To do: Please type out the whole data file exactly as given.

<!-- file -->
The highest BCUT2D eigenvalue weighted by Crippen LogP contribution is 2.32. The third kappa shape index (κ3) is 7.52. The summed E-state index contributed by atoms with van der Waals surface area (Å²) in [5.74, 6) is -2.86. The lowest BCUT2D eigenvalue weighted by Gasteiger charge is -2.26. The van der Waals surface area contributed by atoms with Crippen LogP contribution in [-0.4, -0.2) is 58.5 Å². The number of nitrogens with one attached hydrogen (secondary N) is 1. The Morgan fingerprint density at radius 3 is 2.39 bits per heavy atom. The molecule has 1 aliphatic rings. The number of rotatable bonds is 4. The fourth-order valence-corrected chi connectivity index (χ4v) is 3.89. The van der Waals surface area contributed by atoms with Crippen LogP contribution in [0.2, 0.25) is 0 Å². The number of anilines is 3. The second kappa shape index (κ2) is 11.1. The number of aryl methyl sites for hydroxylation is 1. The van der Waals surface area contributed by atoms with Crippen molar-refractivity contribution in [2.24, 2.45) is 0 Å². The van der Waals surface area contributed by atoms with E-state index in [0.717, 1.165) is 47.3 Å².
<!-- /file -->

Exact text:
The highest BCUT2D eigenvalue weighted by Crippen LogP contribution is 2.32. The third kappa shape index (κ3) is 7.52. The summed E-state index contributed by atoms with van der Waals surface area (Å²) in [5.74, 6) is -2.86. The lowest BCUT2D eigenvalue weighted by Gasteiger charge is -2.26. The van der Waals surface area contributed by atoms with Crippen LogP contribution in [-0.4, -0.2) is 58.5 Å². The number of nitrogens with one attached hydrogen (secondary N) is 1. The Morgan fingerprint density at radius 3 is 2.39 bits per heavy atom. The molecule has 1 aliphatic rings. The number of rotatable bonds is 4. The fourth-order valence-corrected chi connectivity index (χ4v) is 3.89. The van der Waals surface area contributed by atoms with Crippen LogP contribution in [0.2, 0.25) is 0 Å². The number of anilines is 3. The second kappa shape index (κ2) is 11.1. The number of aryl methyl sites for hydroxylation is 1. The van der Waals surface area contributed by atoms with Crippen molar-refractivity contribution in [2.24, 2.45) is 0 Å². The van der Waals surface area contributed by atoms with E-state index in [0.717, 1.165) is 47.3 Å².